A manual for understanding the vampire community
July 7, 2009
Telegram Sam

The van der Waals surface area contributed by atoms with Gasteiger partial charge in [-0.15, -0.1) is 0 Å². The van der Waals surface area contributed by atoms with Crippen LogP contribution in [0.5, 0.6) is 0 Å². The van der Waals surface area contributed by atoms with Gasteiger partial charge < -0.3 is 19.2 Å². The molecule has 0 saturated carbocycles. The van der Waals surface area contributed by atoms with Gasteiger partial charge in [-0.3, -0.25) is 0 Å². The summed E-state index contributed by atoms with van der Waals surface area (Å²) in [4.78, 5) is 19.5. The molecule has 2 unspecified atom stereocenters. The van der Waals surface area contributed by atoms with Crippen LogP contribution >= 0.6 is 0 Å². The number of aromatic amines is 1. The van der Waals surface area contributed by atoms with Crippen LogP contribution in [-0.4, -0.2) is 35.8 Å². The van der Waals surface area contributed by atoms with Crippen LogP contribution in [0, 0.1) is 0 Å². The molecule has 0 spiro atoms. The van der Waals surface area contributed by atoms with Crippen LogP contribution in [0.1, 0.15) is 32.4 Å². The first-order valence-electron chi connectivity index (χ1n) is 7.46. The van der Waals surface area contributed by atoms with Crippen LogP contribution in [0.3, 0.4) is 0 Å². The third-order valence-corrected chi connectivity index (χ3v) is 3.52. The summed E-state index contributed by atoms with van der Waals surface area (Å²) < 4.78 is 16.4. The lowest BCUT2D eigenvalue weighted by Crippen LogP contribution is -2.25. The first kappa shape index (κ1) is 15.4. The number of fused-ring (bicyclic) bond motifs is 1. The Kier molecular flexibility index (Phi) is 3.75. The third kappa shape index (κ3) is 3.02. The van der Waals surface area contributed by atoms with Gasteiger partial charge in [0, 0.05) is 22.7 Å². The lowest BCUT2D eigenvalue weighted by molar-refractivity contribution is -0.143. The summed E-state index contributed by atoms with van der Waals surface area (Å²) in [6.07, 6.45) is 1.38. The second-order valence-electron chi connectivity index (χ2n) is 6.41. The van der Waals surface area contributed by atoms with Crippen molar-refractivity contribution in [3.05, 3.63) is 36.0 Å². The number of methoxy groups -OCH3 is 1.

There's been a significant increase in the amount of vampire-related material in the popular media recently; vampire fiction has become more varied and more accessible, and with it, mainstream culture is becoming more acquainted with the concepts both of vampire fiction and of vampire reality. Fans of mainstream television and bestseller novels will now be familiar with the vampire as a cultural icon, and may have picked up on the fact that there is a real-life subculture out there which shares a name, maybe a bit of fashion-sense, maybe a bit of terminology, with the familiar tropes of fiction. They may have seen a recent talk show or documentary, where guests spoke of themselves as "real vampires," or read an interview with a community member online or in a local newspaper. However, despite this swell of interest in vampire fiction, and the attention it has brought to the real-life Vampire Community, there have been few materials about the Community produced for anything other than entertainment purposes. Respected members of the Vampire Community have been interviewed by these shows (often, they have agreed to the appearances to ensure that their community gets a say in how it is portrayed); as a result, many of the shows produced for educational TV channels have been more informative and less biased than they otherwise would have been, and many are a decent informal introduction to the Vampire Community. However, they're still entertainment - sensationalist, steeped in "spooky" music, and treated by the networks as a Halloween special. The fact remains that there is a distinct interest in the Vampire Community on the part of mainstream culture, and until this book, there has been a dearth of accurate, scholarly information about it.